How to cut back on added sugar

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Many of the “healthy” foods you eat such as energy bars, fruit, and flavored yogurt contain sugar. The first step is to read labels carefully and opt for products that are lower in sugar.

The American Heart Association recommends keeping calories from added sugars under 100 calories a day (24 grams, or 6 teaspoons) for women and under 150 calories (36 grams, or 9 teaspoons) for men.

Giving up juices and soft drinks can be tough, but here are few ways to get started:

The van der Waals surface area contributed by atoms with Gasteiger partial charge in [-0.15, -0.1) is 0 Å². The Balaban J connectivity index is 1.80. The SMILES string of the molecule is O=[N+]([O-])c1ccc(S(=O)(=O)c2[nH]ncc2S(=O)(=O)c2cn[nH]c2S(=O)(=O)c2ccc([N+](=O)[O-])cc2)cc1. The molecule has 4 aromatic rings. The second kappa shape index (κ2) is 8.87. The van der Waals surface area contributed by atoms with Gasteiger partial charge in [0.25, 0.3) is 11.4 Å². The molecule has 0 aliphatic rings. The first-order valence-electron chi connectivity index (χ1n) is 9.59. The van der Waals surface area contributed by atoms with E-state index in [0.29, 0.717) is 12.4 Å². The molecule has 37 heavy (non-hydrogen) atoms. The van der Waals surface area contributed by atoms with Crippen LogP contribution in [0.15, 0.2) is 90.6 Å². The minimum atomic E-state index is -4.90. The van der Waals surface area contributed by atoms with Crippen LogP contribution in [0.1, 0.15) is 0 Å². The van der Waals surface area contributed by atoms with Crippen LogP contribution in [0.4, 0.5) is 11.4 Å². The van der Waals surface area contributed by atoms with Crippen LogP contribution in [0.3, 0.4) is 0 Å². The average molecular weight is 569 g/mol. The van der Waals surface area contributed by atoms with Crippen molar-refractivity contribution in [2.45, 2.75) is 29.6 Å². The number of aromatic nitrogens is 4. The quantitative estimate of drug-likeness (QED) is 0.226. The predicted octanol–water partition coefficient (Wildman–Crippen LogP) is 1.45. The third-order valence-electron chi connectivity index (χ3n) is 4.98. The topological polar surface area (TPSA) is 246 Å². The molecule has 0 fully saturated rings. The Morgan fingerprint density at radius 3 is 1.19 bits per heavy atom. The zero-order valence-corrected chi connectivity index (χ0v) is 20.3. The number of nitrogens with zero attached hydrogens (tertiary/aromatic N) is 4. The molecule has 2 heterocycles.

Make your own. Start with plain sparkling water or tap water. Add a flavoring that strikes your fancy. Here are a few options: an ounce or two of 100% fruit juice; a slice of lemon, lime, orange, or grapefruit; a sprig of fresh mint; a few raspberries.
No frills coffee and tea. A small dash of sugar or artificial sweetener and milk is okay, but go easy on the extras like flavored syrups and whipped cream.
Transition to “diet” beverages. Sugar–free sodas and other soft drinks can help you transition away from sugar–sweetened beverages. (HealthBeat)
Health budget

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